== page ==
CAPE MAY - Honeybee populations may be shrinking around the world, but that wasn't the case at Victoria Clayton's circa 1866 house, where a bee expert spent much of Thursday removing a huge wax honeycomb and 30,000 of the buzzing creatures from an attic crawl space.

Clayton and her boyfriend, Richard White, with whom she owns the former bed-and-breakfast on Washington Street, noticed an unusually large number of bees in their well-tended flower and herb gardens this spring. They also spied a constant stream headed toward a third-floor laundry vent.

After doing some research - and finding that honeybees are the "good" bees essential to pollinating many of the world's food crops - the couple decided to get help in herding their industrious visitors to a new home.

Clayton's infestation may be unusual in a global environment where a syndrome known as Colony Collapse Disorder began to worry scientists six years ago. Entomologists estimated that between 50 and 90 percent of the world's feral honeybee population had disappeared. Theories for their demise included the effects of decades of urbanization, pesticides, and parasitic mites.

But almost as soon as the word went out that bees were in trouble, environmentally concerned members of the public responded by becoming beekeeper hobbyists. Many established backyard apiaries, especially in Cape May County, said Tim Schuler, state apiarist for the New Jersey Department of Agriculture.

Thanks to a beekeeping course taught statewide by the Rutgers Cooperative Extension Service and sponsored locally by the Jersey Cape Beekeepers Association, the number of people who propagate bees in the county grew from 20 five years ago to more than 100 now, Schuler said. Statewide about 1,000 individuals belong to the New Jersey Beekeepers Association, double the membership of three years ago.

Clayton and White are not apiarists, but they have a close-up familiarity with the area's fauna.

"This old house just seems to attract wildlife, so it's good that I really love animals," said Clayton, 52, who regularly sees raccoons and possums, as well as hundreds of tiny black birds - known colloquially as "chimney sweeps" - that swarm her house at dusk, then dive-bomb single file down her dormant brick chimney to roost overnight.

The couple didn't want the honeybees exterminated, just relocated. Left alone, the hive - which measured three feet by two feet - would have continued to expand, producing so much honey that it would have seeped through the walls and floorboards, attracting other insects or rodents and rotting the historic home's soffits.

Enter Gary G. Schempp, 57, of Cape May Court House, who is so intrigued by honeybees - just honeybees, not bumblebees, carpenter bees, yellow jackets, or wasps - that he sold his 30-year-old pest-control business five years ago to deal solely with them. Schempp founded Busy Bees NJ, a honeybee rescue enterprise that aids inundated home and business owners.

Schempp, who maintains a vast apiary on his Route 47 farm, uses his old exterminator skills to locate bees inside walls, floors, crawl spaces, and other places, and charges a minimum of $500 a day to remove and relocate them. Some jobs take days, depending on the level of infestation.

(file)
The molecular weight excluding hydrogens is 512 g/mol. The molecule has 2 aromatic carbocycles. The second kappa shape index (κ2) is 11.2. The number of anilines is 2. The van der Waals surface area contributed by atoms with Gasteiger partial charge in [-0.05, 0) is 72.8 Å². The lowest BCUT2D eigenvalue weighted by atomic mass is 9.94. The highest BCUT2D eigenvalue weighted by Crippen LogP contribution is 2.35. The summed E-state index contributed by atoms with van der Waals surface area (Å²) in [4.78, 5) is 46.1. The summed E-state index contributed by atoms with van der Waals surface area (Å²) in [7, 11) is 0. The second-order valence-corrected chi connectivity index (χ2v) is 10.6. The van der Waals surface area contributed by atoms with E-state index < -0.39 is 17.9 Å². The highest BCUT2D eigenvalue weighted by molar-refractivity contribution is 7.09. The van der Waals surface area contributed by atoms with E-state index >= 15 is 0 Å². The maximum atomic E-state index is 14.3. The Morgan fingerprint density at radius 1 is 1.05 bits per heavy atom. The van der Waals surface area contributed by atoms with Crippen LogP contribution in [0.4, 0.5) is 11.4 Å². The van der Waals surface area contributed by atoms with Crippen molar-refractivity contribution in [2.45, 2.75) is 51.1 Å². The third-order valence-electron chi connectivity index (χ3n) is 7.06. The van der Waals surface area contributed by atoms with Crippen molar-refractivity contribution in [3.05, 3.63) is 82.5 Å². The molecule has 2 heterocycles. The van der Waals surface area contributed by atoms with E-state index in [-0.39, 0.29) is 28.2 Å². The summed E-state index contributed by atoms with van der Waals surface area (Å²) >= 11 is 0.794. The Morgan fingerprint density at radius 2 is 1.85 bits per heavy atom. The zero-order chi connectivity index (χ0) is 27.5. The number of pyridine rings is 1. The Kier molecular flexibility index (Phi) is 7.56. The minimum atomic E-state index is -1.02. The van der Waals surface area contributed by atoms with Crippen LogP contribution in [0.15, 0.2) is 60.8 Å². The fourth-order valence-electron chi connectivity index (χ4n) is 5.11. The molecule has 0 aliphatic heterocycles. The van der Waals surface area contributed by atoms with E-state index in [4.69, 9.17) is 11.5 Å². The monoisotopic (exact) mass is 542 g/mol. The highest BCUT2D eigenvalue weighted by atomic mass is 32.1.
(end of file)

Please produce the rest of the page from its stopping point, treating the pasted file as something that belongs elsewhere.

On Thursday, Schempp found about 25 pounds of honey and nectar on the comb under the floorboards in Clayton's attic. None of it was suitable for consumption because it had been adulterated with dust and home insulation, he said.

"A comb this size and this active could have caused huge problems for this structure," he said. "It would have continued to get bigger and bigger inside the walls."

Schempp and his assistant, John Reed, arrived early with a variety of tools. They first engulfed the tiny space with a whiff of liquid smoke - meant to calm the bees. When bees detect smoke, they think the hive is threatened by fire and gorge themselves on honey until they're lulled into a state in which they're less likely to sting.

Next out were the hive boxes and lidded plastic pails into which Schempp placed pieces of the waxy comb covered by honey and bees. He then employed a special vacuum that gently pulled the insects into thick-meshed round cages with capacity for 10,000 bees - the better to transport Schempp's quarry back to his farm.

He brought along an apiary suit - which looks more like a space suit - and a supply of plastic gloves. But on this job, they went unused. He even shunned shoes, entering the crawl space in his stocking feet, jeans, and a T-shirt, despite being stung 35 times earlier in the week on a job in Haddonfield. His sting count for the day: a mere two.

Schempp never blames the bees for the stings, insisting that the species gets a bad rap from humans who don't understand their important role in the natural world.

Brought to the New World by early colonists, honeybees are a nonnative species that is responsible for pollinating up to a third of U.S. crops. While no precise figure is available, crops dependent on honeybee pollination - including apples, peaches, blackberries, cucumbers, almonds, strawberries, and other fruits and vegetables - have a total annual value in the tens of billions of dollars, according to the U.S. Department of Agriculture.